Koh Tao to Bangkok, the Journey’s first part

The day before my departure was an uneventful one. I did some final travel planing and tidied up my stuff, getting rid of gear I never used in hopes to make my backpack a bit smaller and lighter. It’s the third time I did that in Thailand but every time I end up with a heavy and bursting backpack not much later. No idea how that’s physically possible, must be some special backpacker law of physics.

Koh Tao accompanied my evening beer with a nice sunset. After all that time on the Aussie east coast I saw the sun rising over the ocean countless times but never did I see it set there.

In the morning I have to leave my room at 10:00 which is quite early for Thai standards. I asked them if a later checkout would be possible and was told I’d have to pay 100B per hour. Considering that the bungalow cost me 500B for the whole day that’s a blatant rip-off.

They do offer to store my backpack though and as I trust them I gladly accept. Carrying 20kg of luggage on a 35°C day is something Continue reading Koh Tao to Bangkok, the Journey’s first part

About to leave

For the last couple of days I mostly rested my lazy bum on the beach and when I moved it, it was to go to the restaurant, to the 7-eleven (ice cream and cold drinks) or the massage house. As much as I enjoy doing that it is unfortunately burning my funds much quicker than expected.

For the rest of my time in Asia I have another adventure on my list: Cambodia. Initially I planned to take a plane from Bangkok to Phnom Phen but as I failed to make an early booking the prices are pretty high by now. Taking the plane costs more than twice of what it takes to get there via land and being a poor backpacker every dollar counts for me.

Getting into Cambodia via a land crossing is a bit of an adventure. It is a way lined with begging and stealing kids, touts and more touts. There is some solid information on the internet though so I expect to make it to Siem Reap without getting cheated too much. I’ll leave Koh Tao tomorrow afternoon, take an overnight train to Bangkok and get on a bus to the border there.

The local travel agent who sold me the ferry and train ticket was unique to say the least. He’s from Hong Kong and basically running his office to pass the time till the evening when he can go out fishing. We were chatting for at least half an hour and he told me about his various trips around the world, how he gets lost all the time and how he’s not really interested in selling me anything cause his wife is taking all the money anyway. Better than the movies.

Have to make some travel preparations now and say goodbye to the restaurant. And the beach. That’ll be a longer goodbye.

For an entertaining tour booking head to a small agency on the northern end of the main road, somewhat across the Simple Life Resort. There is a sign saying ‘we speak German’ in the window.

Thoughts on Thais

One of my favourite places on Koh Tao is a small food shop on the main road.

It doesn’t look like much but they serve really nice and authentic Thai food. By my experience those places often have the best deals, the food is good and the prices are low. The regular restaurants catering more for westerners usually have mediocre food for two or three times as much money.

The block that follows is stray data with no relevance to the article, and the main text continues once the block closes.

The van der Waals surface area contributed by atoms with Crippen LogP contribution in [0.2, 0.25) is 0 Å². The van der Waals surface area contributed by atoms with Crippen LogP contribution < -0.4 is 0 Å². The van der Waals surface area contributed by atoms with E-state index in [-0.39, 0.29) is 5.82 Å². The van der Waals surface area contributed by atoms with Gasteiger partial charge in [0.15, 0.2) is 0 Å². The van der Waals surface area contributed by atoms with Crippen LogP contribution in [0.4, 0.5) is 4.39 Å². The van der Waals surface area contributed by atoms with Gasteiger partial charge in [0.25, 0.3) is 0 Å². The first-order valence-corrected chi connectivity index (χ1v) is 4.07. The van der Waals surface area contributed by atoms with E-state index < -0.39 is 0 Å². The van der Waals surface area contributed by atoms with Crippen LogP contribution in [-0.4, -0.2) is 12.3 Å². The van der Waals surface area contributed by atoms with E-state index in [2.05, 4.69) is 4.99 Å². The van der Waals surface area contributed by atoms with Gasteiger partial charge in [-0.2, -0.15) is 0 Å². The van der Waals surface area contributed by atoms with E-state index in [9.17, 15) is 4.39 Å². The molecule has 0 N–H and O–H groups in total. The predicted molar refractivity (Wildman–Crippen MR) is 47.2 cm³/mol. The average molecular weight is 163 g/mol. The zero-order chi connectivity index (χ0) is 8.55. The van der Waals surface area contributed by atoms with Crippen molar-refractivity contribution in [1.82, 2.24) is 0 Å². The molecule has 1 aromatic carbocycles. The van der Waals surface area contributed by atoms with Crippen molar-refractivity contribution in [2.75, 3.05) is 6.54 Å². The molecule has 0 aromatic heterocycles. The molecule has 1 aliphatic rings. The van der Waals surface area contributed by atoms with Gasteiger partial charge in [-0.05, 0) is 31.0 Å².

Anyway, I don’t just like the place for the food but also for the friendly people. Their smile is as genuine as their dishes. Today I felt like trying something new and had a look at the curry pots they have standing around in the morning. I ordered some potato curry and the friendly lady asked: ‘Are you ok with spicy?’. ‘I’ll give it a try.’ was my ambitious response.

There is something special about the spiciness in Thai food. In the beginning the food is just tasty. Then it is tasty and somewhat hot. And when you’re done eating it keeps burning. And burning. And burning.

When the lady saw my empty curry bowl she said ‘Oh very good, you ate all. Was not too spicy?’. I was busy with sweating and getting pictures of molten lava out of my head so my response was a short ‘Hmm, aloi!’ (Hmm, yummy!).

Not all people on Koh Tao are that friendly and the same goes for other touristy places I’ve seen so far. The more tourists, the fewer smiles. I was wondering why that is and I think it is for a couple of reasons.

One reason is the huge gap in money between the Thai and western people. Some days ago on the dive boat I saw the boat boy store an underwater video camera away. These things are so expensive that the one he was holding easily represented ten years of income for him. Maybe even a whole lifetime considering he’s sleeping in a hammock in the engine room at night.

Now for a tourist it’s easy to say ‘Oh these poor people, what a pity’. But how do you feel when you are on the other side? How do you feel when there are people around who have amounts of money at their hands that you’ll never even get close to?

In addition these people with the big money aren’t always modest and nice. Many of them like to show they have money and all too many also enjoy the power that comes with big money. Some tourists show an attitude towards Thai people that makes me feel ashamed I have the same skin colour they do.

Almost unnecessary to mention that summer tourists inevitably clash with a culture that doesn’t approve of nudity in any form and emphasizes on saving face instead of getting loud and angry.

Taking all that into account it is almost surprising there is still smiling Thais out there.